Thursday, May 21, 2015
If you don’t have a second to spare, you soon will! On June 30, 2015 at precisely 23:59:60 UTC, the world will experience its 26th recorded leap second. It will be the third one experienced by Google. If you use Google Compute Engine, you need to be aware of how leap seconds can affect you.
What is a leap second?
It's sort of like a very small leap year. Generally, the Earth's rotation slows down over time, thus lengthening the day. In leap years, we add an extra day in February to sync the calendar year back up with the astronomical year. Similarly, an extra second is occasionally added to bring coordinated universal time in line with mean solar time. Leap seconds in Unix time are commonly implemented by repeating the last second of the day.
When do leap seconds happen?
By convention, leap seconds happen at the end of either June or December. However, unlike leap years, leap seconds do not happen at regular intervals, because the Earth's rotation speed varies irregularly in response to climatic and geological events. For example, the 2011 earthquake in Japan shortened the day by 1.8 microseconds by speeding up the Earth's rotation.
How does Google handle this event?
We have a clever way of handling leap seconds that we posted about back in 2011. Instead of repeating a second, we “smear” away the extra second. During a 20-hour “smear window” centered on the leap second, we slightly slow all our servers’ system clocks (by approximately 14 parts per million). At the end of the smear window, the entire leap second has been added, and we are back in sync with civil time. (This method is a little simpler than the leap second handling we posted back in 2011. The outcome is the same: no time discontinuities.) Twenty hours later, the entire leap second has been added and we are back in sync with non-smeared time.
Why do we smear the extra second?
Any system that depends on careful sequencing of events could experience problems if it sees a repeated second. This problem is accentuated for multi-node distributed systems, because a one second jump dramatically magnifies time sync discrepancies between multiple nodes. Imagine two events going into a database under the same timestamp (or even worse, the later one being recorded under an earlier timestamp), when in reality one follows another. How would you know later what the real sequence was? Most software isn't written to explicitly handle leap seconds, including most of ours. During the 2005 leap second, we noticed various problems like this with our internal systems. To avoid changing all time-using software to handle leaps correctly, we instead attempt to make leaps invisible by adding a little bit of the extra second to our servers' clocks over the course of a day, rather than all at once.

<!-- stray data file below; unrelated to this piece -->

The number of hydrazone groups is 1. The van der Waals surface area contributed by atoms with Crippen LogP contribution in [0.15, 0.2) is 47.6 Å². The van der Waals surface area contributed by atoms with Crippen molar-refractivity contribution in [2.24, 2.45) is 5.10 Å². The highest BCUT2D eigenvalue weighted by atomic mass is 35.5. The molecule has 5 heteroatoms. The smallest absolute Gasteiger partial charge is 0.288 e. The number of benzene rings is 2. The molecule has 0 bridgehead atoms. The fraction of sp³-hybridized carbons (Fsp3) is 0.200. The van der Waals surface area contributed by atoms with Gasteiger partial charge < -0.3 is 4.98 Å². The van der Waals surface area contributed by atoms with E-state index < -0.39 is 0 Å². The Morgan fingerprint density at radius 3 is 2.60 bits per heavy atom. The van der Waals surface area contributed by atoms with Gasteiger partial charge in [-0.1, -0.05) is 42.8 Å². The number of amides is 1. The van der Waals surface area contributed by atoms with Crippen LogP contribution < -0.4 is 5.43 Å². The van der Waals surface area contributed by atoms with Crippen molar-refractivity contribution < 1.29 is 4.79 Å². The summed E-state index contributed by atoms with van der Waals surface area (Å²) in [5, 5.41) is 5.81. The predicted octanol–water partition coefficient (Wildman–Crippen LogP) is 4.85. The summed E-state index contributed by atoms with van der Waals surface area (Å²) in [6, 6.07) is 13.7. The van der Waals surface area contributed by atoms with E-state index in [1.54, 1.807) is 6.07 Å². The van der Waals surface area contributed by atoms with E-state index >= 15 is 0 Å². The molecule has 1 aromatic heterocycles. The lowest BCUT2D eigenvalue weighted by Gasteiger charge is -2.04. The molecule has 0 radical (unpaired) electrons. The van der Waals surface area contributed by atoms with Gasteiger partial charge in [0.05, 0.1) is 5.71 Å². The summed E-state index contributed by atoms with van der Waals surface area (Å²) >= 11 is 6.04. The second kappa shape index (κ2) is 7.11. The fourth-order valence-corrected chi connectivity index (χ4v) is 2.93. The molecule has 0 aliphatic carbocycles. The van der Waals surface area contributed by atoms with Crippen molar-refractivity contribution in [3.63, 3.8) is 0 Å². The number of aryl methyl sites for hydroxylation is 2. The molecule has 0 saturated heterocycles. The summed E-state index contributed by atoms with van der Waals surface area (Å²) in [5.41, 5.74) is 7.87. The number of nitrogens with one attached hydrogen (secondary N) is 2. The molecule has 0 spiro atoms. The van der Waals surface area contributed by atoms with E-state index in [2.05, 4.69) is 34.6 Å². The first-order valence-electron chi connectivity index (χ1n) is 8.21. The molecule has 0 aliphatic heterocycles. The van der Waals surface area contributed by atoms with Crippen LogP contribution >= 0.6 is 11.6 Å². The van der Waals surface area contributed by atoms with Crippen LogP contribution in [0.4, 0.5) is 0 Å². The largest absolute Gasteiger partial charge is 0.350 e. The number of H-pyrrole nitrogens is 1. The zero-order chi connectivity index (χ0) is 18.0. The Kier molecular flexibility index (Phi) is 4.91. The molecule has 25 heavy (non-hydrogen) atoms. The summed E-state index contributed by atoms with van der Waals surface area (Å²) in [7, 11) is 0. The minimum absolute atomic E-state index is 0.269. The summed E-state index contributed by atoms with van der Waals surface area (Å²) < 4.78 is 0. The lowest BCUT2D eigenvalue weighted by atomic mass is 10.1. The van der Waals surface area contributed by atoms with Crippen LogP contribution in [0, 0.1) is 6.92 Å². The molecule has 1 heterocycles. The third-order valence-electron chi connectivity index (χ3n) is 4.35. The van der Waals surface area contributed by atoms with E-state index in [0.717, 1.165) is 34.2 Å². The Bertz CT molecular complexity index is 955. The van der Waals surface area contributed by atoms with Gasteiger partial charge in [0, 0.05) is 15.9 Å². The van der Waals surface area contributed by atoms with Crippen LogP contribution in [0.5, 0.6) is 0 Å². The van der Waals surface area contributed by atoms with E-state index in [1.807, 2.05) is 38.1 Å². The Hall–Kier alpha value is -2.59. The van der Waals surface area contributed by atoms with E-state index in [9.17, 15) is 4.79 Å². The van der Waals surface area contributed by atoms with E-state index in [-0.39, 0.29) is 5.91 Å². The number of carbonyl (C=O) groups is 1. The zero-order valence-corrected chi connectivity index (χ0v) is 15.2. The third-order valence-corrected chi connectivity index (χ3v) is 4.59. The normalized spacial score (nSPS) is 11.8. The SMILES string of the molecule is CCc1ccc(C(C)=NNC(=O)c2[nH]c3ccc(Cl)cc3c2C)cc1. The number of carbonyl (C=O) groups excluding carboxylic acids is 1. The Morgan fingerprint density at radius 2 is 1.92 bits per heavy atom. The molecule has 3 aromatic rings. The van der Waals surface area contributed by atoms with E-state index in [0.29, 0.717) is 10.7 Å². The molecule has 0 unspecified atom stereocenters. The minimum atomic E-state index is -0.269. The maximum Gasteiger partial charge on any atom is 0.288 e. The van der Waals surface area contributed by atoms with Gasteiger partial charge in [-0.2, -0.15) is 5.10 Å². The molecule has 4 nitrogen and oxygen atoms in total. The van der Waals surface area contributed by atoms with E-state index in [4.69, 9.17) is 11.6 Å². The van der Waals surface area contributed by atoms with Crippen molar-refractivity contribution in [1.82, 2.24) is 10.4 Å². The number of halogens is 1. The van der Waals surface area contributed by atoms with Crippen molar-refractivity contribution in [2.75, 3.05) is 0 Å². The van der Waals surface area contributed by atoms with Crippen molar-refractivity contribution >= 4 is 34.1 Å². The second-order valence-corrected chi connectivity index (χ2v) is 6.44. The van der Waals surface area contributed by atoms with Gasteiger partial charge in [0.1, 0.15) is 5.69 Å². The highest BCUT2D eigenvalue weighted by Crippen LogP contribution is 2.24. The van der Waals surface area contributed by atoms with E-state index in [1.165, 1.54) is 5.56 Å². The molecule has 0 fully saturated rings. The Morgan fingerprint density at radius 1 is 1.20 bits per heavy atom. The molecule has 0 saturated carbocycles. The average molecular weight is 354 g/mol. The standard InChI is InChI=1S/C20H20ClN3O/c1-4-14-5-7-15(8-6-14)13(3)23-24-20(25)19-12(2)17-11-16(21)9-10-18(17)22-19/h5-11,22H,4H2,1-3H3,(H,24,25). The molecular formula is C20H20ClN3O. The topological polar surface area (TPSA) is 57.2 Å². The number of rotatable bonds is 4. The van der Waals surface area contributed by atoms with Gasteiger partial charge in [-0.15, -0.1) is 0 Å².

What services does this apply to on Google Cloud Platform?
Only Virtual Machines running on Google Compute Engine are affected by the time smear as they are the only entities that can manually sync time. All other services within Google Cloud Platform are unaffected as we take care of that for you.
How will I be affected?
All of our Compute Engine services will automatically receive this “smeared” time, so if you are using the default NTP service (metadata.google.internal) or the system clock, everything should be taken care of for you automatically (note that the default NTP service does not set the Leap Indicator bit). If, however, you are using an external time service, you may see a full-second “step”, or perhaps several small steps. We don’t know how external NTP services will handle the leap second, and thus cannot speculate on exactly how time will be kept in sync. If you use an external NTP service with your Compute Engine virtual machines, you should be prepared to understand how those time sources handle the leap second, and how that behavior might affect your applications and services. If possible, you should avoid using external NTP sources on Compute Engine during the leap event.
The worst possible configuration during a leap second is to use a mixture of non-smearing and smearing NTP servers (or servers that smear differently): behavior will be undefined, but probably bad.
If you run services on both Google Compute Engine and other providers that do not smear leap seconds, you should be aware that your services can see discrepancies in time during the leap second.
What is Google's NTP service?
From inside a virtual machine running on Google Compute Engine, you can use metadata.google.internal. You can also just use the system clock, which is automatically synced with the smeared leap second. Google does not offer an external NTP service that advertises smeared leap seconds.
You can find documentation about configuring NTP on Compute Engine instances